Philip IV of Spain was just sixteen when he became king. In 1624, still a young man of nineteen he undertook a trip to Andalucia which began on the 8th of February and ended on the 19th of April and during which he and his entourage were plagued by torrential rain, high winds and unseasonable snow.
Philip IV a year before his Andalucian trip ( Diego Velasquez )
The poet Francisco de Quevedo, who accompanied the King from Madrid to Andújar was thoroughly unimpressed by the whole affair. The logistics of the King's journey south left much to be desired and Quevedo went out of his way to write a satirical letter to the Marquéz de Velada and Roman which clearly expressed his humorous disapproval.
A copy of Quevedo's letter as subsequently published in a 1927 magazine
It was dated the 17th of February 1624 and the following are a few quotes that will give the reader the gist of the overall tone of the letter.
Yo caí, San Pablo cayó; mayor fué la caída de Luzbel. . . Volcóse el coche del almirante (íbamos seis); descalabróse D. Enrique Enriquez; yo salí por el zaquizami del coche asistiéndome una de las quijadas: y otro me decía: "Don Francisco, deme la mano:" y yo le decía "Don Fulano deme el pie" . . .
Yo vengo sin pesadumbre y sin cama; que ha seis días que no sé de mi baúl. . . Llegamos tardes a Andújar anoche viernes, sin luz ni guía; donde hoy nos hemos detenido por la gran creciente del Guadalquivir, y mañana porque no se sabe de las acémilas y del carruaje.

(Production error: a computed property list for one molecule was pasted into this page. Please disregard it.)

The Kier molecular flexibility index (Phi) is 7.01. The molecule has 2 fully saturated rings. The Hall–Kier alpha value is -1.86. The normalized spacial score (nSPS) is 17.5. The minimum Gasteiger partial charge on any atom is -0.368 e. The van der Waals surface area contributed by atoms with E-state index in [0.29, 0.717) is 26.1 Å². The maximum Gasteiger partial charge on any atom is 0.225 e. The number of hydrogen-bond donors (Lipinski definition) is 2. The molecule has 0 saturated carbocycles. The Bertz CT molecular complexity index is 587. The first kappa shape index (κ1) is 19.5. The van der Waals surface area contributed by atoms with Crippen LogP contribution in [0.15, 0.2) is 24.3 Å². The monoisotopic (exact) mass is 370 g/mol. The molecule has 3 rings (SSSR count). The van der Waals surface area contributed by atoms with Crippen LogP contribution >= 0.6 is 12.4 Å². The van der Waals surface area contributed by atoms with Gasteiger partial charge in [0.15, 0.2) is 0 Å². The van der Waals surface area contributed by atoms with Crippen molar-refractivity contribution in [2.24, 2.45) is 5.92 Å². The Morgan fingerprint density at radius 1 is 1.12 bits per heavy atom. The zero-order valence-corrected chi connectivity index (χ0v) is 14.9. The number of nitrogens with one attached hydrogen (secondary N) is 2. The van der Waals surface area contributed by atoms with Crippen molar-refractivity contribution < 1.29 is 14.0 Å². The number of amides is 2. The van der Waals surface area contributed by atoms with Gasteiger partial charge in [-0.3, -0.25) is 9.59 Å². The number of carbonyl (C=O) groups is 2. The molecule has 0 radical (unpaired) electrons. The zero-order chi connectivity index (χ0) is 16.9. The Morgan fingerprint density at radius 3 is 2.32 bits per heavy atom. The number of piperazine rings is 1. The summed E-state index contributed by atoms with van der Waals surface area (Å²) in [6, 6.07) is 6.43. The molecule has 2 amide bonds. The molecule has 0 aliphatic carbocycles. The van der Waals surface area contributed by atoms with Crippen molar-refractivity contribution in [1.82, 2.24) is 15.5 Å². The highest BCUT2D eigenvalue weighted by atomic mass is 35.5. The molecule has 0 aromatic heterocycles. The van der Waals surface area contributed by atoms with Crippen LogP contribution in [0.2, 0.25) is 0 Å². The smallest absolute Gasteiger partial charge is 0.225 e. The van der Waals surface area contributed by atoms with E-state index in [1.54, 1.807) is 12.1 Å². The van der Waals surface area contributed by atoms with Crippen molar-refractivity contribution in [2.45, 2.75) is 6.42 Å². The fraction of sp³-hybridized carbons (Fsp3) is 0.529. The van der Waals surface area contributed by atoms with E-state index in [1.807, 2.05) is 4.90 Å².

El duque del Infantado se quedó en Linares, por haber caído su litera y aporreádose. El Patriarca no aparece, y le andan pregonando por los pantanos. Mis camisas me dicen se las pone un barranco.The King's progress through his Kingdom - which seem to have consisted mostly of trying - and usually failing - to make sure he got a good square meal and a reasonably good bed to sleep in was rigorously recorded by Don Jacinto de Herrera y Sotomajor, a gentleman of the bedchamber of the Duque del Infantado in a folio entitled Jornada que su Majestad hizo a la Andaluzia. The section on Gibraltar is very short and singularly uninformative;
Salió pues de Medina Miércoles 27 de Marzo y fue a comer seis leguas de allí a una casa que llaman del Marques y a dormir a Tarifa, y el Duque mi señor escusado por sus años de amino tan penoso quedó aquel día en Sidonia; para tomar luego camino por otra parte.
Jueves a 28 fue su Majestad a comer a Gibraltar 5 leguas de Tarifa q con el rodeo que se hizo para mejorar el camino fueron ocho y hubierose de pasar dos barcas en q gastó la gente muchísimas horas. Este día fue el Duque mi señor de Sidonia a Arcos.
Viernes a 29 se estuvo su Majestad adquiriendo lo necesario para aquel muelle y fortaleza y el Duque mi señor fue de Arcos a Villamartin.
Sábado a 30 fue su majestad a comer seis leguas de Gibraltar a Estepona y de allí cinco a dormir en Marbella . . . . .
The two "barcas" mentioned in the Jornada were almost certainly ferry boats used to cross the Rio Palmones and the Rio Guadarranque (Unknown )
A contemporary portrait of the Rock ( Early 17th century - Adam Villaerts )